Pub Date: March 7, 2008

ISBN: 978-1-56663-748-0

Page Count: 272

Publisher: Ivan Dee/Rowman & Littlefield

Review Posted Online: May 20, 2010

Kirkus Reviews Issue: Feb. 15, 2008

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A broad and deep look at Japan’s medieval referents, and a capable illustration of a martial art form steeped in rich...

PERSIMMON WIND

A MARTIAL ARTIST'S JOURNEY IN JAPAN

A reflective and entertaining journey through Japan, as the author seeks to reconnect with his martial arts sensei.

Lowry is a student of koryu (not to be confused with kendo), a style of Japanese classical swordsmanship. Koryu is a medieval art, like Noh and the tea ceremony, a style of combat born on the battlefield–but more importantly, it’s a way to address the world (though an esoteric one: Lowry may well be the only American practicing the art in the United States). Indeed, present-day practitioners refrain from exercising its fatal possibilities. Lowry’s sensei left the U.S. to return to Japan, urging Lowry to follow. Though his life headed in a different direction, he never forgot his training–when the time was ripe, he journeyed to Japan to join his sensei. The narrative revolves around this pivotal decision, and it provides a warm center from which the author expounds on such topics as the glories of a Japanese bath; the evolution of the Samurai caste; the peculiarities of Japanese landscape architecture; the elements of proper sandal-tying; the custom of the premarital shenanigans called yobai; and the teachings of mikkyo Buddhism. He also includes the vital story of the sword–what it reveals about Japanese life and technology, social structure and aesthetic values, etiquette, apprenticeship and the process of education. Lowry’s seriousness lends an earnest cast to the proceedings, but he’s not without a sense of humor–commenting upon his accomplished slurping of noodles, a friend’s wife notes, “He really sucks!”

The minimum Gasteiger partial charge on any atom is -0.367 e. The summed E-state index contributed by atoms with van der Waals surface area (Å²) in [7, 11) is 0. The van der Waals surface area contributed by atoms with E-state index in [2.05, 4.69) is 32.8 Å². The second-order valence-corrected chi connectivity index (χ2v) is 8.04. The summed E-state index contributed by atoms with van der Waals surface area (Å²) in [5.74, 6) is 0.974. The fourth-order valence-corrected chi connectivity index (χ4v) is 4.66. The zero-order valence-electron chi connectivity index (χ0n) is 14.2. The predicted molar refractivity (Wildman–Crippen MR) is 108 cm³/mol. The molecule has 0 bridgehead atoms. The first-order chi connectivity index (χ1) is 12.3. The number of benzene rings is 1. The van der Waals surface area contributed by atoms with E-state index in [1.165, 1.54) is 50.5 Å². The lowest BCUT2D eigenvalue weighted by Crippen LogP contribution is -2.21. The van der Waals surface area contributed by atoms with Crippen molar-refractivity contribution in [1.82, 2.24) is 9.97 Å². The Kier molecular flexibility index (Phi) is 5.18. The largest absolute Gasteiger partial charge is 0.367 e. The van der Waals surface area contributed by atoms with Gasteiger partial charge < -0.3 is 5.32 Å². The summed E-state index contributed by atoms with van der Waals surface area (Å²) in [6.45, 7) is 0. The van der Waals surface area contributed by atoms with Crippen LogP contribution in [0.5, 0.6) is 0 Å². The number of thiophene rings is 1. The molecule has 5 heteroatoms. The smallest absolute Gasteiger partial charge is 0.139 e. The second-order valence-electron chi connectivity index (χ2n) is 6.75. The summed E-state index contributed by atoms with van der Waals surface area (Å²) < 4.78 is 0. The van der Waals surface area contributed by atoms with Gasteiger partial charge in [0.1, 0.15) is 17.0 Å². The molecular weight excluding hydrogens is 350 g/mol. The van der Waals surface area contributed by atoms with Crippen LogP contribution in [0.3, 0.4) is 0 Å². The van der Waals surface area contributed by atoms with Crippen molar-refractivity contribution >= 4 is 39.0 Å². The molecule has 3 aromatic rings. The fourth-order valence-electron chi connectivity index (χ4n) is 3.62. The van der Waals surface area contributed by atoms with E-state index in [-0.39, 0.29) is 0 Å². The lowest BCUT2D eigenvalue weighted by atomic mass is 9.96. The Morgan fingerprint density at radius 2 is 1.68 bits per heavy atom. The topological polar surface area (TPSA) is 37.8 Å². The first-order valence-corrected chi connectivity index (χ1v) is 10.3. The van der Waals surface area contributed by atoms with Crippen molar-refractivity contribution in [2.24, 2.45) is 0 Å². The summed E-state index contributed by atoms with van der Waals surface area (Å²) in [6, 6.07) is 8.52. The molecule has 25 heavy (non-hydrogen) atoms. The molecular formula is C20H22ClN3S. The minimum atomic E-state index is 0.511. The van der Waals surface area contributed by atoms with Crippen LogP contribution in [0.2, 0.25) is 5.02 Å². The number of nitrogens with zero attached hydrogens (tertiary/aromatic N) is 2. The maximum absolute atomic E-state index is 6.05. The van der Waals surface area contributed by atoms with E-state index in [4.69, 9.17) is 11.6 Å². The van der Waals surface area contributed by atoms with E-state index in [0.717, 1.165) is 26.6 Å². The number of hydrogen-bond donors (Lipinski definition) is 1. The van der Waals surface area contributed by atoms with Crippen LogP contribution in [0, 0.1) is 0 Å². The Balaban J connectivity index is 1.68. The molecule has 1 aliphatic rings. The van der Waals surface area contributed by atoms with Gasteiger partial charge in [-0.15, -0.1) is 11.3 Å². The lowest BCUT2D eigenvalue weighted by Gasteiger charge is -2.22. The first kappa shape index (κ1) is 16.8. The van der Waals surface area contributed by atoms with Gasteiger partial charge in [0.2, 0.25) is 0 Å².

A broad and deep look at Japan’s medieval referents, and a capable illustration of a martial art form steeped in rich tradition.